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Karen’s inspiring journey to become fearless


This International Women's Day, Mater celebrates the fearless women who work across our organisation, like Mater Education’s Karen Bartlett. 

Karen knew she wanted to be a nurse when she was a little girl, in awe of her great aunt who worked as a nurse in the 1940s. Karen's Great Aunt Norma

But it wasn't until a life-changing doctor's appointment more than 30 years later that Karen decided to pursue nursing, completing a Certificate III course, Diploma and then a university degree.

"I was diagnosed with Multiple sclerosis (MS) in 2007. I have experienced the impact of healthcare from a different side and knew I wanted to make a difference," she said.

"It wasn't until I was 40 years old that I started my journey to become a nurse and the person that I always wanted to be."

Karen went on to work as a nurse across Queensland hospitals for 8 years before becoming an educator. She's been teaching Certificate III students and most recently Diploma of Nursing students at Mater Education for the last three years, a role she gets a lot of satisfaction from.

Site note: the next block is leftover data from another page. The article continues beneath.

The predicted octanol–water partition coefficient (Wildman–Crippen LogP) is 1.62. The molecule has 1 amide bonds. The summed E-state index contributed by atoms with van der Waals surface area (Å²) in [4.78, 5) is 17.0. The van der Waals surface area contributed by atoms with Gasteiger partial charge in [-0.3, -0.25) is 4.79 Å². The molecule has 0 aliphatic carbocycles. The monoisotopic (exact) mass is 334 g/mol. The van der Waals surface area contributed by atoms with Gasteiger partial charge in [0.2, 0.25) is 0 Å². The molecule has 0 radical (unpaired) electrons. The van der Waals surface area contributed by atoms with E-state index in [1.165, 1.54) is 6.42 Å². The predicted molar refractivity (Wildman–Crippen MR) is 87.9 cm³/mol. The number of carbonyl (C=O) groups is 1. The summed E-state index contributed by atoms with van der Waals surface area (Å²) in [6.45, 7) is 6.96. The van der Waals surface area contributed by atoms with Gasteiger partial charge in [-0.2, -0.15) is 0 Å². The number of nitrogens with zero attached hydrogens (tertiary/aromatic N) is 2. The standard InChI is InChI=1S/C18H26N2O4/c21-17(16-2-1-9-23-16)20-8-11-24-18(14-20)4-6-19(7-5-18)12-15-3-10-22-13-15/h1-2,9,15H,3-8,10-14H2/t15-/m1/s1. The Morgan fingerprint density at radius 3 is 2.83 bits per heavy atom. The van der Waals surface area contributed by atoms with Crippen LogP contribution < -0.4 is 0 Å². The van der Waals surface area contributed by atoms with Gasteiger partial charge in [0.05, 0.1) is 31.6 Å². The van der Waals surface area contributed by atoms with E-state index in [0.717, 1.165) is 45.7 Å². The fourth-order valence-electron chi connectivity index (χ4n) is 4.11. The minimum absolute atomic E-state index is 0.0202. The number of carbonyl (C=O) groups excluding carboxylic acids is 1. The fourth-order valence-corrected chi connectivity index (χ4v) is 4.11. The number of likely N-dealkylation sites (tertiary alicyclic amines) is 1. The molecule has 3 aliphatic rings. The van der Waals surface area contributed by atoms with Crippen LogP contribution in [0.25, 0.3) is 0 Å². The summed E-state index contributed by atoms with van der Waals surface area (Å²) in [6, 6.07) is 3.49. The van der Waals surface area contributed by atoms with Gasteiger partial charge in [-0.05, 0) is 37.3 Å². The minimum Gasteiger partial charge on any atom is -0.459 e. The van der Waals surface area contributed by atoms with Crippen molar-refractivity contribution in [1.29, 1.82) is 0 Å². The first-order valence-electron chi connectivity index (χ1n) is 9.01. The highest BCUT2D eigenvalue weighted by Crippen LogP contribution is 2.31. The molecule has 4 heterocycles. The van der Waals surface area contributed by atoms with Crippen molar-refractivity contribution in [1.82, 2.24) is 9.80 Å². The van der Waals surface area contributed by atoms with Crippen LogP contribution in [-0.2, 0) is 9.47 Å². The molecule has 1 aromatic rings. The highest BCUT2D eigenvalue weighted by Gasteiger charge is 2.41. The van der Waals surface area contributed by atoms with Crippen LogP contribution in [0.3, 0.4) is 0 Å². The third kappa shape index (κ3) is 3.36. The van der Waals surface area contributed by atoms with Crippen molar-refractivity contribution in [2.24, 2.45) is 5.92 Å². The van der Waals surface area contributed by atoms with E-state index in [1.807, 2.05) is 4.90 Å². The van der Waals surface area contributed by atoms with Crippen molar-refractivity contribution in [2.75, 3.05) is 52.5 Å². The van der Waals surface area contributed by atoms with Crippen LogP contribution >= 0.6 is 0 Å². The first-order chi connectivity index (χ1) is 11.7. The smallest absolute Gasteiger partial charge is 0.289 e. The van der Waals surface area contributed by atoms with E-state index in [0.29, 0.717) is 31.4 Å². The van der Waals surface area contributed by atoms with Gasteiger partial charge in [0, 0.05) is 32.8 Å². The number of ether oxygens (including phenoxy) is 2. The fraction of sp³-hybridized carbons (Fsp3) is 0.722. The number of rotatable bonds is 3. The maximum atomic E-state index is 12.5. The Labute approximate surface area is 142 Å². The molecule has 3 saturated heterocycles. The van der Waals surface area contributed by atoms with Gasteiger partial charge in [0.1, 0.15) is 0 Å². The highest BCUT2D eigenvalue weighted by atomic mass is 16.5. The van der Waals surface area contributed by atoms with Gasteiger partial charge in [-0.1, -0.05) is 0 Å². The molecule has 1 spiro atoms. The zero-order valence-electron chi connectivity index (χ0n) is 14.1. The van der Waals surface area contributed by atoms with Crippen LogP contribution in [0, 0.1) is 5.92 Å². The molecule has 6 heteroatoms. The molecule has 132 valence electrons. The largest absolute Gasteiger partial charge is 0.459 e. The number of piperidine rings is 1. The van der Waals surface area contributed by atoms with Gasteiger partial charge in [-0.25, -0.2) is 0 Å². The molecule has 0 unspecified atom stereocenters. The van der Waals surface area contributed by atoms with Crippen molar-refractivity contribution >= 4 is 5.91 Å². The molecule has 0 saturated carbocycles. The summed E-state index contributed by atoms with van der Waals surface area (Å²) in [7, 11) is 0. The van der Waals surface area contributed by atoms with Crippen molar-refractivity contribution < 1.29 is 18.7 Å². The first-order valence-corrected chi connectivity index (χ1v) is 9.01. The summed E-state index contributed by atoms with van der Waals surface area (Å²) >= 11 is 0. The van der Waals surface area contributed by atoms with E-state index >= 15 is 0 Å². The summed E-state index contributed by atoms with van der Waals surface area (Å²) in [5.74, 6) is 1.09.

"I love my job. I like teaching students the importance of having the foundations of nursing," she said.  

 "If you have a strong foundation, you will thrive. I am also an advocate for both my female and male students to believe in themselves."

Karen's had to overcome self-doubt to learn to back herself, too. 

"I never believed I was smart enough to do nursing. I left school at 15 and worked in payroll for years until my MS diagnosis and I decided I had to give nursing a go," she said.

"My beautiful friend who passed away from a dire disease used to say to me 'when you doubt yourself, lean on the people who believe in you. That's where you get your inner strength from and that's when you become fearless'.  

"I live by those words and I say it to my students all the time. 

Karen and her Great Aunt Norma at her graduation "It was especially relevant to me when I was told I had MS. I can remember asking my husband 'Am I not going to be able to walk or look after my kids?'

"I just asked him to help me be the best person I could be and I leaned on him. I am very lucky that I don't have residual issues and my MS is mostly silent. 

"It is a challenge but I don't let it rule my life." 

Karen is proud to be the fourth generation of female nurses in her family, with her own children following suit. 

"One of my daughters is a paediatric nurse and the other is an ICU nurse," she said.

"I also have a two-year-old granddaughter who I think will become our family's sixth generation nurse.

"She walks around with a stethoscope and she knows where your heart is.

“I encourage them to be fearless, too.”

Karen and her two-year-old granddaughter